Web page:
Mitch Tallan, his shadow above, visited Southern California last week and was able to get in a couple of days of riding around Santa Barbara and Santa Ynez Valley. While I had read about the drought, the above image gave me a vivid illustration of its impact. This is what it typically looks like in July, not February, when green normally is the dominant color. Above, Mitch was riding up the Happy Canyon side of Figueroa Mountain and paused at the dirt section to take this image during his 9 mile ascent. Read Mitch's report below.
I started on the Los Olivos side rather than Solvang after reading somewhere that if you rode from the West you got the gravel on the ascent rather than descent. This was Friday morning. It was warm in Santa Barbara, close to 60, and above that by the time I started.
I parked in front of some coffee shop in Los Olivos and decided to dispense with leg warmers though I did have long sleeved base layers on, and started on 154 heading SE and was on it for a bit longer than I cared for looking for Happy Canyon. I ended up turning left onto Armour Ranch figuring it had to lead to Happy Canyon and it did. Took Happy Canyon to Figueroa and the fun started. I didn't think the climbing was all that hard-at first- though I was mostly in my lowest gear, 39x25 on carbon rims and tubular, til I got to the gravel section. It had rained a bit over the last two days and the gravel section was more like muddy grit with deep ruts where trucks and jeeps had gone through. By that time, the road had become inundated with some fairly good sized rocks that had obviously slid from the surrounding embankments. The third pic from my iPhone shows the condition of the muddy/gritty section. Around the bend it got much worse and it was all I could do to maintain traction up the hill while still rolling forward. Mud and grit was scraping between my Conty Sprinter rear and the seat tube.
From that point, I have to confess that the climb was now getting a bit challenging. I was alternating between seated and standing climbing fairly regularly the rest of the way. As you know, the surrounding scenery is pretty much out of this World. I came up on one other cyclist on a fancy Trek rent-a-bike complete with Shimano D12 and a compact crank and I rode with him for a little while-he was from Roanoke VA and he kept encouraging me to leave him behind which I ultimately did maybe a half mile from the top. He was a small guy wearing a bunch of winter gear and he told me I was nuts for riding bare legged and at that point I had to agree with him. About two miles from the top, the sunshine and the warm air disappeared and was replaced by wind, fog, and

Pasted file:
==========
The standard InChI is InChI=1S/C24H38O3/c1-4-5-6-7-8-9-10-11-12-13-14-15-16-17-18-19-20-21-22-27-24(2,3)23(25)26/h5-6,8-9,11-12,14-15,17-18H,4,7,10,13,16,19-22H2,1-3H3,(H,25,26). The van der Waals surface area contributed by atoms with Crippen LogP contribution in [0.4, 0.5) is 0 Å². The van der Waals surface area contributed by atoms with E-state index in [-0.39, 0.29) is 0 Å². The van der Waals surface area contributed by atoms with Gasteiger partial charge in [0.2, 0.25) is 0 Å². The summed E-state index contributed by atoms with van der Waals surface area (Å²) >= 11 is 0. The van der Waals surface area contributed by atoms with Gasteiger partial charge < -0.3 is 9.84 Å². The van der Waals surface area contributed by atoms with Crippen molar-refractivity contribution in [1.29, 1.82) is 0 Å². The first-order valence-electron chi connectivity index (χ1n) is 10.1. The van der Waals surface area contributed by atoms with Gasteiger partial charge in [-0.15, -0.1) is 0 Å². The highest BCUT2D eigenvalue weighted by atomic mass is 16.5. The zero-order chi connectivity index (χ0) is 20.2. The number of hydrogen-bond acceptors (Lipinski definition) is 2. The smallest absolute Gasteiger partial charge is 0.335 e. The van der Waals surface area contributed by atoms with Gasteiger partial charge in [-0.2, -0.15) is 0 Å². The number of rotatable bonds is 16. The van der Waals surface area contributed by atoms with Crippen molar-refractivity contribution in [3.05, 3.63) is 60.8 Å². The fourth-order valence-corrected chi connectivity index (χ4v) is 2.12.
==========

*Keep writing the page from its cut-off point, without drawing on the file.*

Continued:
cold air. There was easily a 20 degree change from the west side to the east side of the mountain.
Then came the descent which as you know is mostly decent followed by a short additional climb and then all steep switchback descents from there all the way back to Midland School where it becomes flat. I gotta confess that on carbon wheels, with cold hands and legs, the switchback descents were a bit hairy. Todd Mullins and I descended Brasstown Bald with less concerns than I had going down parts of Figueroa. My front brake pads were visibly deforming and shredding from all the braking I was forced to do. Would definitely recommend alloy wheels rather than carbon for this route. So that was Figueroa.
The day before, Thursday morning, I started out on a small group ride from the "Dolphin Fountain" at State Street in Santa Barbara right at the pier and it was just six of us. Apparently the prospect for rain scared off the others. That ride was memorable because two of the guys hammered the whole time and it was all I could do to stay on their wheel. Two hour ride that I believe is a
standard loop for the locals. We ran into Dave Lettieri (former Olympian and bike shop owner) and a buddy of his about half way through and they turned around and joined us. Dave was riding his Trek cross bike with front and rear disc brakes and fat knobby cyclocross tires on it, and he lagged behind a bit on the hills though I think it was to stay with his friend who looked to be only an average rider, but he is ridiculously smooth and no doubt strong. Dave rides what I call "all out Euro style"-14 cm stem with negative rise-so that his back is absolutely flat and he is laid out over his frame like a European pro, and of course, he looks the part despite being 49. As you no doubt know, Dave is just naturally cool as though he was born in Santa Barbara even though he is actually from Scranton PA, the armpit of the universe.
Luke (works in Dave's bike shop) is a real character. Everything out of his mouth is a wisecrack. Great guy. So that was pretty much my trip. I got to ride a couple of hours just before sunset on Tuesday as well, so I got three rides in. Our first three days, Monday through Wednesday we were actually in LA and we spent only three days in Santa Barbara. I actually drove from LA to Santa Barbara on Tuesday just to get on my bike, before returning to LA afterwards.
Big thanks to Mitch for sharing his experience. You too can bring entertainment to the masses stuck in Ohio's winter by sending me your report so we can all live vicariously through your experience. Why, something from Marty would be good as he rides around Encinitas, CA and Hendra down there in Greenville.